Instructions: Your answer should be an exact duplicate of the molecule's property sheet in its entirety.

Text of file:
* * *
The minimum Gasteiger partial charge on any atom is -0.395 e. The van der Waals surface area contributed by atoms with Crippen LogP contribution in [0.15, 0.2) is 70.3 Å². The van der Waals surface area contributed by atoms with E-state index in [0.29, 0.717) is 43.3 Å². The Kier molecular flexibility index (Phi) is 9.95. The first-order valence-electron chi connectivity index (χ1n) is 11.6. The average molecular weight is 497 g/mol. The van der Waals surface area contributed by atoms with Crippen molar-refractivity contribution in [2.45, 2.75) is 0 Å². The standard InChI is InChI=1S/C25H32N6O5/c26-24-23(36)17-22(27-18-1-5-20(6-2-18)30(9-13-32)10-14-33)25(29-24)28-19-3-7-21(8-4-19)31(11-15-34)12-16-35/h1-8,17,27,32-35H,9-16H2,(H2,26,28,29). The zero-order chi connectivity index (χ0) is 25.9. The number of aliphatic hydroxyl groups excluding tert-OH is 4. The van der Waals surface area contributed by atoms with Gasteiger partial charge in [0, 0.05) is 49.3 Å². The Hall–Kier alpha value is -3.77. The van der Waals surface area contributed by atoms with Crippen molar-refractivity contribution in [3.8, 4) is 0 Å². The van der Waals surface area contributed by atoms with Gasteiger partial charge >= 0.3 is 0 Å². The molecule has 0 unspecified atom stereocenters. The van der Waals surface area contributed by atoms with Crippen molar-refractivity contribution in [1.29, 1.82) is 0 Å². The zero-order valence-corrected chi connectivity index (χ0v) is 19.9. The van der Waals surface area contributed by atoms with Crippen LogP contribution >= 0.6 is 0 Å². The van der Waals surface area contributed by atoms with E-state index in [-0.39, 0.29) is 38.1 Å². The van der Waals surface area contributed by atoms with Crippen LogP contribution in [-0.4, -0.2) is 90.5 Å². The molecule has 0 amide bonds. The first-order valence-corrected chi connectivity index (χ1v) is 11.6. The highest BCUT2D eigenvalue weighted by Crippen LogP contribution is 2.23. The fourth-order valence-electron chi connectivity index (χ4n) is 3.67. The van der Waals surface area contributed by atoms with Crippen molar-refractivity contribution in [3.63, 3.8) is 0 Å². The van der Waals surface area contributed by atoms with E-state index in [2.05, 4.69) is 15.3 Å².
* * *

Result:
The minimum Gasteiger partial charge on any atom is -0.395 e. The van der Waals surface area contributed by atoms with Crippen LogP contribution in [0.15, 0.2) is 70.3 Å². The van der Waals surface area contributed by atoms with E-state index in [0.29, 0.717) is 43.3 Å². The Kier molecular flexibility index (Phi) is 9.95. The first-order valence-electron chi connectivity index (χ1n) is 11.6. The average molecular weight is 497 g/mol. The van der Waals surface area contributed by atoms with Crippen molar-refractivity contribution in [2.45, 2.75) is 0 Å². The standard InChI is InChI=1S/C25H32N6O5/c26-24-23(36)17-22(27-18-1-5-20(6-2-18)30(9-13-32)10-14-33)25(29-24)28-19-3-7-21(8-4-19)31(11-15-34)12-16-35/h1-8,17,27,32-35H,9-16H2,(H2,26,28,29). The zero-order chi connectivity index (χ0) is 25.9. The number of aliphatic hydroxyl groups excluding tert-OH is 4. The van der Waals surface area contributed by atoms with Gasteiger partial charge in [0, 0.05) is 49.3 Å². The Hall–Kier alpha value is -3.77. The van der Waals surface area contributed by atoms with Crippen molar-refractivity contribution in [3.8, 4) is 0 Å². The van der Waals surface area contributed by atoms with Gasteiger partial charge >= 0.3 is 0 Å². The molecule has 0 unspecified atom stereocenters. The van der Waals surface area contributed by atoms with Crippen molar-refractivity contribution in [1.29, 1.82) is 0 Å². The zero-order valence-corrected chi connectivity index (χ0v) is 19.9. The van der Waals surface area contributed by atoms with Crippen LogP contribution >= 0.6 is 0 Å². The van der Waals surface area contributed by atoms with E-state index in [-0.39, 0.29) is 38.1 Å². The van der Waals surface area contributed by atoms with Crippen LogP contribution in [-0.4, -0.2) is 90.5 Å². The molecule has 0 amide bonds. The first-order valence-corrected chi connectivity index (χ1v) is 11.6. The highest BCUT2D eigenvalue weighted by Crippen LogP contribution is 2.23. The fourth-order valence-electron chi connectivity index (χ4n) is 3.67. The van der Waals surface area contributed by atoms with Crippen molar-refractivity contribution in [3.63, 3.8) is 0 Å². The van der Waals surface area contributed by atoms with E-state index in [2.05, 4.69) is 15.3 Å².